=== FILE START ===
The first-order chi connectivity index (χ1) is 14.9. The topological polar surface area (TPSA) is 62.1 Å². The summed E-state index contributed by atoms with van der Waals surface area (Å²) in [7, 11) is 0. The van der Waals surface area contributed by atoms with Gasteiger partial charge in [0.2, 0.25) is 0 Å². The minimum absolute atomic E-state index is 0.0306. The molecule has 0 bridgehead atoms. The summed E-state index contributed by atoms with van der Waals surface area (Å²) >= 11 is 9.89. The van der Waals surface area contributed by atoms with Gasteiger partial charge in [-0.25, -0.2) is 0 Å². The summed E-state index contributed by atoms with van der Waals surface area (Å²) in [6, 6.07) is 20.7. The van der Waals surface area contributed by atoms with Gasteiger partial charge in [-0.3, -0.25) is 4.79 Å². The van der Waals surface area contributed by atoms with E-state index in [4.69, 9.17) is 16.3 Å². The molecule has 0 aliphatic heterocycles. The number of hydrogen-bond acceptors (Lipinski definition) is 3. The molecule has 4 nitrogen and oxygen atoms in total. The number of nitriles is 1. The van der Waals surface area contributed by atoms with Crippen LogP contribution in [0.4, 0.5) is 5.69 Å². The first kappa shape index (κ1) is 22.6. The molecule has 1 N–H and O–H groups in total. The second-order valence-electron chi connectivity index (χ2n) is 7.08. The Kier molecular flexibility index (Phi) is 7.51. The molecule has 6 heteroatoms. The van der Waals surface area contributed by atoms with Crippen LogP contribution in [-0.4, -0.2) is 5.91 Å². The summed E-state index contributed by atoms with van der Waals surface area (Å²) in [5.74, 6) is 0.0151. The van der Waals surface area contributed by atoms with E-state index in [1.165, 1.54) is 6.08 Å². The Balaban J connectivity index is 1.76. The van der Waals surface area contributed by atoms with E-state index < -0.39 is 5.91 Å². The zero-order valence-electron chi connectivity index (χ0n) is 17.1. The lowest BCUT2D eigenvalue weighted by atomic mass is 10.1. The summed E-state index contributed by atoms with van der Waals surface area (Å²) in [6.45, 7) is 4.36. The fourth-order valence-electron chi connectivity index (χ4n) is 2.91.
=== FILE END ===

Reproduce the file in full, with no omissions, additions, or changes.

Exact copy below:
The first-order chi connectivity index (χ1) is 14.9. The topological polar surface area (TPSA) is 62.1 Å². The summed E-state index contributed by atoms with van der Waals surface area (Å²) in [7, 11) is 0. The van der Waals surface area contributed by atoms with Gasteiger partial charge in [0.2, 0.25) is 0 Å². The minimum absolute atomic E-state index is 0.0306. The molecule has 0 bridgehead atoms. The summed E-state index contributed by atoms with van der Waals surface area (Å²) >= 11 is 9.89. The van der Waals surface area contributed by atoms with Gasteiger partial charge in [-0.25, -0.2) is 0 Å². The summed E-state index contributed by atoms with van der Waals surface area (Å²) in [6, 6.07) is 20.7. The van der Waals surface area contributed by atoms with Gasteiger partial charge in [-0.3, -0.25) is 4.79 Å². The van der Waals surface area contributed by atoms with E-state index in [4.69, 9.17) is 16.3 Å². The molecule has 0 aliphatic heterocycles. The number of hydrogen-bond acceptors (Lipinski definition) is 3. The molecule has 4 nitrogen and oxygen atoms in total. The number of nitriles is 1. The van der Waals surface area contributed by atoms with Crippen LogP contribution in [0.4, 0.5) is 5.69 Å². The first kappa shape index (κ1) is 22.6. The molecule has 1 N–H and O–H groups in total. The second-order valence-electron chi connectivity index (χ2n) is 7.08. The Kier molecular flexibility index (Phi) is 7.51. The molecule has 6 heteroatoms. The van der Waals surface area contributed by atoms with Crippen LogP contribution in [-0.4, -0.2) is 5.91 Å². The summed E-state index contributed by atoms with van der Waals surface area (Å²) in [5.74, 6) is 0.0151. The van der Waals surface area contributed by atoms with E-state index in [1.165, 1.54) is 6.08 Å². The Balaban J connectivity index is 1.76. The van der Waals surface area contributed by atoms with E-state index < -0.39 is 5.91 Å². The zero-order valence-electron chi connectivity index (χ0n) is 17.1. The lowest BCUT2D eigenvalue weighted by atomic mass is 10.1. The summed E-state index contributed by atoms with van der Waals surface area (Å²) in [6.45, 7) is 4.36. The fourth-order valence-electron chi connectivity index (χ4n) is 2.91.